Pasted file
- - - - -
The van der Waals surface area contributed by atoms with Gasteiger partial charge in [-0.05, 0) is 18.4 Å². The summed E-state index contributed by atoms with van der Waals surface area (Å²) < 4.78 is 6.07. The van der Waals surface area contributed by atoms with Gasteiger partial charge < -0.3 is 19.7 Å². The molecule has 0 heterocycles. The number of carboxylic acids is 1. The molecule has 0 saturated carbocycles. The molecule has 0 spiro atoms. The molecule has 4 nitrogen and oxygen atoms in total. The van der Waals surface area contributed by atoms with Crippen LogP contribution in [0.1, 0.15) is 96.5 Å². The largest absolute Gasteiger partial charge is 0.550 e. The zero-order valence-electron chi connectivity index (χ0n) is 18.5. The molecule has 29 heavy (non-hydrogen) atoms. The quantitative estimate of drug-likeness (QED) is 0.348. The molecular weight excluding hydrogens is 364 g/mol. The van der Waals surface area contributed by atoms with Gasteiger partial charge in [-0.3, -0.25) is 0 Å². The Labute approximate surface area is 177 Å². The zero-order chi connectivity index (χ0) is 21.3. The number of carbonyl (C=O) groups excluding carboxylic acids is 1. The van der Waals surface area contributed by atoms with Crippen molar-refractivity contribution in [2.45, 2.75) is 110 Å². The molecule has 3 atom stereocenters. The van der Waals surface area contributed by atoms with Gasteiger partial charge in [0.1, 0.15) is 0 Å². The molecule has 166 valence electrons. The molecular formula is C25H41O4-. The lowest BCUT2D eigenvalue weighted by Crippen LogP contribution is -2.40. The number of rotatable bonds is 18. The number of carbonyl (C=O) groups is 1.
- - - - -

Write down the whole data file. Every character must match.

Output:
The van der Waals surface area contributed by atoms with Gasteiger partial charge in [-0.05, 0) is 18.4 Å². The summed E-state index contributed by atoms with van der Waals surface area (Å²) < 4.78 is 6.07. The van der Waals surface area contributed by atoms with Gasteiger partial charge < -0.3 is 19.7 Å². The molecule has 0 heterocycles. The number of carboxylic acids is 1. The molecule has 0 saturated carbocycles. The molecule has 0 spiro atoms. The molecule has 4 nitrogen and oxygen atoms in total. The van der Waals surface area contributed by atoms with Crippen LogP contribution in [0.1, 0.15) is 96.5 Å². The largest absolute Gasteiger partial charge is 0.550 e. The zero-order valence-electron chi connectivity index (χ0n) is 18.5. The molecule has 29 heavy (non-hydrogen) atoms. The quantitative estimate of drug-likeness (QED) is 0.348. The molecular weight excluding hydrogens is 364 g/mol. The van der Waals surface area contributed by atoms with Gasteiger partial charge in [-0.3, -0.25) is 0 Å². The Labute approximate surface area is 177 Å². The zero-order chi connectivity index (χ0) is 21.3. The number of carbonyl (C=O) groups excluding carboxylic acids is 1. The van der Waals surface area contributed by atoms with Crippen molar-refractivity contribution in [2.45, 2.75) is 110 Å². The molecule has 3 atom stereocenters. The van der Waals surface area contributed by atoms with Gasteiger partial charge in [0.1, 0.15) is 0 Å². The molecule has 166 valence electrons. The molecular formula is C25H41O4-. The lowest BCUT2D eigenvalue weighted by Crippen LogP contribution is -2.40. The number of rotatable bonds is 18. The number of carbonyl (C=O) groups is 1.